1. If there's a public exploit for a vulnerability, you disclose it to users, full stop. This is obvious.
2. If the steps you might normally take to remediate a vulnerability are themselves exploitable, you print that in bold letters in the announcement, full stop. "Requires active MITM" is just another way to say "requires real attacker".
3. You don't leave memory corruption vulnerabilities in software to preserve backwards compatibility. It is better to break software briefly than to leave memory corruption vulnerabilities in it.
All three of these FreeBSD statements are admissions not only of mistakes in the announcement process, but of broken principles as well. Yikes.
1. If there's an exploit circulating "in the wild" then yes, obviously, an issue should be publicly disclosed. (I did this with an rtld bug in December 2009, circulating a "quick patch" about 48 hours before we had the advisory and binary updates available.) The only exploit I've seen circulating recently was for the issue fixed in FreeBSD-SA-16:25.bspatch.
2. The boilerplate updating instructions in FreeBSD-SA-16:25.bspatch should have been amended to remove the use of bspatch. Unfortunately I didn't see the advisory text until it went out. (For reference: Adding ": > /usr/bin/bspatch" before running freebsd-update would solve this; freebsd-update would fall back to downloading complete files rather than using patches, and one of those files would be the corrected bspatch binary.)
3. I'm sure it was never the intention to leave vulnerabilities unfixed. But we've also learned to be cautious about adopting patches which are "thrown over the wall" at us; one source in particular had roughly equal odds of "doesn't fix the vulnerability", "fixes the vulnerability", "fixes the vulnerability but breaks functionality", and "introduces a new vulnerability which is worse than the one being fixed". So the approach was normally (and I assume still is) to look through a patch and ask "what does this change fix?" and take the changes which we can identify a purpose for.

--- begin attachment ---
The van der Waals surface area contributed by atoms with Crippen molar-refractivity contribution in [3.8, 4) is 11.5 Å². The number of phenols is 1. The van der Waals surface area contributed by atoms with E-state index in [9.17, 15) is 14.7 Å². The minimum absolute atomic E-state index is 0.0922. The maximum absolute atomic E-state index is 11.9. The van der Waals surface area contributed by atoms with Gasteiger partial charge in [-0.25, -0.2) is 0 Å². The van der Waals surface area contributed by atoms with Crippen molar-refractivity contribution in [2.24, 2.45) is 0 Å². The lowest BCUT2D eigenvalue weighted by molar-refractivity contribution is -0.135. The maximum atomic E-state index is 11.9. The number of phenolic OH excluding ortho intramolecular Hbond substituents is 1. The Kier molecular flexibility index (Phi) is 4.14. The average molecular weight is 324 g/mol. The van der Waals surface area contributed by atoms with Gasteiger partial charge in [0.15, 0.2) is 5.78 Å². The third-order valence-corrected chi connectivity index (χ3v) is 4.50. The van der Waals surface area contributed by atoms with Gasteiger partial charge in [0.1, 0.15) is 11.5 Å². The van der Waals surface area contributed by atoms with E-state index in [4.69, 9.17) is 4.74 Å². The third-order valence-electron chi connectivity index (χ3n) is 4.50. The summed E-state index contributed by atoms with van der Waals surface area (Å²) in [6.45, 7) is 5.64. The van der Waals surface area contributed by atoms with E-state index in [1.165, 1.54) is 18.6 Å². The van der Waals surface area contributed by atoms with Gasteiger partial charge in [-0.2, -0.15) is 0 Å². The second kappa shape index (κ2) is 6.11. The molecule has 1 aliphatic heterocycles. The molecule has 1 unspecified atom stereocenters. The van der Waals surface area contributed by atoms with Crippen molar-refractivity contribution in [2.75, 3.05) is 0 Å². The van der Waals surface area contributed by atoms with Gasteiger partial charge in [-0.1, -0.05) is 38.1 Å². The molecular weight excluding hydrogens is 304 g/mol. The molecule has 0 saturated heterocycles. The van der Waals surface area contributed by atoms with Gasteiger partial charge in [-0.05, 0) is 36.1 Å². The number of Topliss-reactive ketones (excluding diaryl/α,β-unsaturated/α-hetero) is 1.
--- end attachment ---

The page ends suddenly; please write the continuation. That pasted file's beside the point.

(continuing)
In case people were wondering what that line is doing, ":" is basically the same as "true". Perhaps "truncate -s 0 /usr/bin/bspatch" would be clearer.
I know nothing about FreeBSD updates. But my reading was that there is a concern that a misguided patch could break the update process itself, leaving a lot of systems unable to fix themselves. Updating the code that distributes updates is risky.
Like writing freebsd-update in POSIX shell, or using a home-made public key signature format instead of PGP, or not using signatures at all for package files, or refusing to use CDNs to deliver packages until very recently.
It's not that those things are inherently bad, it's that the bus factor ("what stops working when a developer is hit by a bus - or goes on a vacation") is very, very high.
What freaks me out is simple problems of principle, like, "we won't disclose this vulnerability because we don't have a patch, even though we know there's an exploit available". Even if the exploit wasn't public, as long as you know it's out there, people need to know about it!
> We are reviewing this policy for cases where a proof-of-concept or working exploit is already public.
The existing policy is flawed and they intend to fix it. It just hadn't been a problem before now.
Ultimately I just care about this as an object lesson for how to handle security incidents.
we won't disclose this vulnerability because we
don't have a patch, even though we know there's an
Not admitting your software has flaws until you fix them is beyond irresponsible.
How is 'openssl rsautl -sign' a "home-made" signature format?
As for using GPG... given its security track record, that's one of the last things I'd want to consider using for verifying signatures on binary updates.
or not using signatures at all for package files
The pkg repository is signed.
I consider "horrible API that makes it basically impossible to write safe code" to be a security vulnerability. Not to mention that OpenSSL's example code actually had security vulnerabilities (they didn't check the return value from one of the IV routines, whish means that you could end up using a shorter key than you expected).